Two men from New York will serve time in federal prison on wire fraud charges for their roles in running a fake staffing company in Atlanta, the U.S. Department of Justice said Thursday.
Erick Powell, 30, of New Windsor, New York, was sentenced to two years in prison followed by three years of supervised release. He was found guilty by a federal jury for one count of substantive wire fraud. Ahmad McCormick, 32, of Brooklyn, New York, pleaded guilty to wire fraud conspiracy and was sentenced to three years in prison followed by three years of supervised release.
“Powell and McCormick used their job-staffing company to dupe hundreds of victims into paying high fees for unnecessary training,” U.S. Attorney BJay Pak said in a statement. “The defendants further harmed their victims when they did not produce the jobs that were promised to them.
According to a release from the DOJ, the charged stem from a fraudulent job-staffing company that the duo operated in Atlanta called “National Vocation Group.” The two men used job websites like Indeed and ZipRecruiter to advertise jobs in housekeeping and maintenance industries. NVG had offices in Atlanta and East Point.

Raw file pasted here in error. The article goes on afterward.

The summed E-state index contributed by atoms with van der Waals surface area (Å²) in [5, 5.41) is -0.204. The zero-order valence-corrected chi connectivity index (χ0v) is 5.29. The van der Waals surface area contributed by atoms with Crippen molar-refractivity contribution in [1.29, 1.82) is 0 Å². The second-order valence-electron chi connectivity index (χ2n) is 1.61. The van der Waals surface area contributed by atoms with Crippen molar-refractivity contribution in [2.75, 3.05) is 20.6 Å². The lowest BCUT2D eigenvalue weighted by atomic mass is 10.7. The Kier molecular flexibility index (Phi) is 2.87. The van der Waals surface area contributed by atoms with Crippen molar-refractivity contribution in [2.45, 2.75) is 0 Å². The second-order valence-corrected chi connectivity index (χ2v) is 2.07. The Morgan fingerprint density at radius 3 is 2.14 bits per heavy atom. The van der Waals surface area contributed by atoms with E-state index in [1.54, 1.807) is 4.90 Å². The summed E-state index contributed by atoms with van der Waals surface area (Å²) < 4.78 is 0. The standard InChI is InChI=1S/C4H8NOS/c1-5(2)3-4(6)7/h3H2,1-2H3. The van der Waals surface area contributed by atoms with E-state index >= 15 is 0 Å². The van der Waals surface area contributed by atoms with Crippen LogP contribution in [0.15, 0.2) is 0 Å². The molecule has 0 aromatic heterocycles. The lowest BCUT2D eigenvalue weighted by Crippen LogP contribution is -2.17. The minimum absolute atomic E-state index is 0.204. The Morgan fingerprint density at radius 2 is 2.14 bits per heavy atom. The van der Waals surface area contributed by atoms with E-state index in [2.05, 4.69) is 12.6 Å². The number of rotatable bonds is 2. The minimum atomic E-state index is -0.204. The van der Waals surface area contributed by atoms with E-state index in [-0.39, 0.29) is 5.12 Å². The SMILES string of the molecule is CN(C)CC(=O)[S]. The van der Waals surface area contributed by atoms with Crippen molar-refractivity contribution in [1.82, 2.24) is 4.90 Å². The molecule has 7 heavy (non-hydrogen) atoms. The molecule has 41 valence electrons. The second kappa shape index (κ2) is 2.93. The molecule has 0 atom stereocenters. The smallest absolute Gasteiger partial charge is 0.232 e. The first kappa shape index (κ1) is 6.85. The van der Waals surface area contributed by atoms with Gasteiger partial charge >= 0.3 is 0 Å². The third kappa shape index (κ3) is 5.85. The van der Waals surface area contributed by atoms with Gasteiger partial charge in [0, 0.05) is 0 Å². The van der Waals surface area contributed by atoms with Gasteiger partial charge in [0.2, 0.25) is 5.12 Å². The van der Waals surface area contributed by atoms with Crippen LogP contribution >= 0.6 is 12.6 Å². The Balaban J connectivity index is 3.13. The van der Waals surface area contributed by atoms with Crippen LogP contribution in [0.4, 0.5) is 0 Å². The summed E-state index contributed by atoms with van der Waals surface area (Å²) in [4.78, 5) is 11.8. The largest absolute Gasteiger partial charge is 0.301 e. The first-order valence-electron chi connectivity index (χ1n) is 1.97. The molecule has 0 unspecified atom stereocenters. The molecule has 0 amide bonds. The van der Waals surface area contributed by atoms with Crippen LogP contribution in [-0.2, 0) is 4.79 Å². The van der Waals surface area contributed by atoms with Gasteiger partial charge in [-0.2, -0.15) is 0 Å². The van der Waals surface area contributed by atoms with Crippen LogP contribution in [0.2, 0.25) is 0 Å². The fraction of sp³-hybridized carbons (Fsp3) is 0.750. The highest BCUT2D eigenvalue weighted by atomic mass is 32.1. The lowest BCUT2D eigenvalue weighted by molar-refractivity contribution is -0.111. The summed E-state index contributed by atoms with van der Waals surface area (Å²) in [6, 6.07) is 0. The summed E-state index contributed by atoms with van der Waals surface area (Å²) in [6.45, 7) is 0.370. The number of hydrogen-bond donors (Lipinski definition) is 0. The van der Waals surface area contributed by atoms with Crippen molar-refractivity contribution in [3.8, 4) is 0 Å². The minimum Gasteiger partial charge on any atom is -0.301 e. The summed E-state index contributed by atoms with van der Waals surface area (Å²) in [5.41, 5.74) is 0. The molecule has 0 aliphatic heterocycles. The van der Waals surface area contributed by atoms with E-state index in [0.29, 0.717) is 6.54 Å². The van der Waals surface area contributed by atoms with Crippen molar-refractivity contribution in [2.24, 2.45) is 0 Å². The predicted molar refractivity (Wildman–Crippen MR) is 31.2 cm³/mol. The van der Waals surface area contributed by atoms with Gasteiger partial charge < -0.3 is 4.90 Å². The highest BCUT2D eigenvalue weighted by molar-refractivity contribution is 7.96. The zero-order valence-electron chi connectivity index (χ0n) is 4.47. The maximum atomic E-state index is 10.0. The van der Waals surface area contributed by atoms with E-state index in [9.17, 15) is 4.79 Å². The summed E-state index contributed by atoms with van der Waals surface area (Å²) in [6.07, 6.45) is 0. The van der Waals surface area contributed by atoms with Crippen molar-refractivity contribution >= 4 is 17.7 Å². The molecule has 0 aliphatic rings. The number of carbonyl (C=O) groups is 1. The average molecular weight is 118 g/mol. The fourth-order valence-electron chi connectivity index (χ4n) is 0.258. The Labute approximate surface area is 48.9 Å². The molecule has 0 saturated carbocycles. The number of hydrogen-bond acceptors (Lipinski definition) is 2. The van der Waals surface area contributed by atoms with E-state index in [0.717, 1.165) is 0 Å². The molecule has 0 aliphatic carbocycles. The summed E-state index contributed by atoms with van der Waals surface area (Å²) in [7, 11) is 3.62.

The advertisements “falsely represented” that NVG had existing contracts with commercial cleaning companies throughout the Atlanta area, that the jobs paid above-average wages of up to $17 per hour and that NVG could place its clients in these high-paying jobs, the DOJ said.
When job applicants were interviewed by Powell, McCormick and other NVG employees, they were told that they would have to pay $349 for OSHA training prior to being hired. Hundreds of applicants paid these fees to NVG, but never received the jobs that they were promised, the DOJ said.
Powell and McCormick ran the fake company for a few months, from August through October in 2015 before NVG disbanded. But the DOJ says that the duo continued operating other fraudulent job-staffing companies. Victims notified law enforcement and media outlets of being scammed, which kickstarted an investigation.
“We will continue to work with OSHA and our law enforcement partners to investigate those who prey on legitimate job seekers,” Rafiq Ahmad, the Special Agent in Charge of Atlanta’s regional U.S. Department of Labor office, said in a statement.
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